n a culture such as ours, which is characterized by religious pluralism and a “god” with only one attribute (“niceness”), it is vital that we believe the correct things about God and, as a church, that we confess these doctrines before the unbelieving world around us. We do this so as to see people come to faith in the one true God, who reveals himself as three distinct persons; Father, Son and Holy Spirit. But we also confess our belief in the Triune God as a testimony against those who tell us that Christians, Jews and Muslims all worship the same God, each in their own way.
We now come to article nine of our confession, which sets forth some of the more salient biblical evidence for the doctrine of the Holy Trinity. In this regard article nine presupposes the explanation of the doctrine of the Holy Trinity set forth in article eight. As Reformed Christians, we are also “catholic” Christians—not “Roman Catholics,” but catholic Christians in the sense that we believe and confess along with the entire Christian church that there is one true God, who is revealed as Father, Son and Holy Spirit. We do not believe and confess that there are three Gods. We believe and confess that there is but one God who reveals himself as three distinct persons.
Echoing and restating the ecumenical creeds of the church, our confession speaks of the Holy Trinity in article eight as follows: “we believe in one only God, who is one single essence, in which are three persons, really, truly, and eternally distinct according to their incommunicable properties; namely, the Father, the Son, and the Holy Spirit.” When we speak of the Godhead, there is one “what” (one divine essence) while there are three “whos” (three distinct persons). Having discussed the point that God is one and yet revealed as three distinct persons, our confession goes on to speak of the unique properties of each of these persons. “The Father is the cause, origin, and beginning of all things visible and invisible. The Son is the Word, the wisdom, and the image of the Father. The Holy Spirit is the eternal power and might who proceeds from the Father and the Son.” Finally, our confession goes on to refute the three main errors which arise when discussing the Trinity. “Nevertheless, God is not by this distinction divided into three [tri-theism], since the Holy Scriptures teach us that the Father, the Son, and the Holy Spirit each has His personal existence [contra modalism], distinguished by Their properties; but in such a way that these three persons are but one only God” [contra unitarianism].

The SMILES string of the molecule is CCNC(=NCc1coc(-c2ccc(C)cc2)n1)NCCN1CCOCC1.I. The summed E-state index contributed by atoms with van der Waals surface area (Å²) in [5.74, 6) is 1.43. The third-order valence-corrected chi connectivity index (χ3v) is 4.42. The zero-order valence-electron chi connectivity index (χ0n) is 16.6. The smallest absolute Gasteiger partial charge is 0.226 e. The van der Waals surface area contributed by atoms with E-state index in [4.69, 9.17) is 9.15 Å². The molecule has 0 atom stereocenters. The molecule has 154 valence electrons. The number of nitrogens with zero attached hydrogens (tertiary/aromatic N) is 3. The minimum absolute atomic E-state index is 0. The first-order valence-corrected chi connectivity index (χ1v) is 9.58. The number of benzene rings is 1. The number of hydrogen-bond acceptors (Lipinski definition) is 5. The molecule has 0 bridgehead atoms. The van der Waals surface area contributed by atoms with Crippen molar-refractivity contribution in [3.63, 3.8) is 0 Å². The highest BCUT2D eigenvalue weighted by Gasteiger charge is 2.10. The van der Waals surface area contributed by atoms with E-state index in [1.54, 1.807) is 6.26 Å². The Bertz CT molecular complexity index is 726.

In article nine the focus shifts away from an explanation of how there can be only one God who exists in three distinct persons, to a summary of the biblical evidence for the Trinity. In doing so, our confession attempts to make clear that this doctrine is taught in seed form in the Old Testament before coming to full flower in the New. But not only is the doctrine of the Holy Trinity clearly taught in the pages of God’s word, we also know in a personal experiential sense that the one God is Father, Son and Holy Spirit. This is because the one God is three persons and these three persons relate to us in very personal ways. Yes, there is a place for “experience” in our tradition!
We know that God is Father, Son and Holy Spirit, especially through the Triune God’s redemptive work on our behalf, the results of which are manifest to us in very personal ways. While we do indeed learn of the Trinity by looking at Holy Scripture in which God tells us of himself and his divine nature, we also learn of the Trinity as we watch redemptive history unfold, and learn of what each person within the Godhead does to save us from our sins. As Christians, we all experience the effects of the Triune God’s saving work in our hearts, minds and in our lives in very real and personal ways.
After summarizing the biblical teaching, and restating the specific roles that each of the distinct persons of the Trinity play to secure our redemption from sin, our confession concludes by identifying some of the most notorious heretics in church history, while at the same time affirming the Reformed church’s allegiance to the so-called “catholic” or universal teaching of the church as set forth in the so-called ecumenical creeds: the Apostle’s, the Nicene creed and the Athanasian creed. As we pointed out when we discussed sola Scriptura, not only must our confession reject the Roman Catholic church’s exaltation of its own authority above that of Holy Scripture, we must also demonstrate that, unlike the Anabaptists, Reformed Christians are neither seditious, nor like certain Anabaptists, we do not hold, nor do we tolerate heretical views of the Holy Trinity, perhaps Christianity’s most distinctive doctrine.W
e begin with a statement of how the doctrine of the Trinity is known, before listing the primary biblical evidence for the doctrine, taken from both testaments.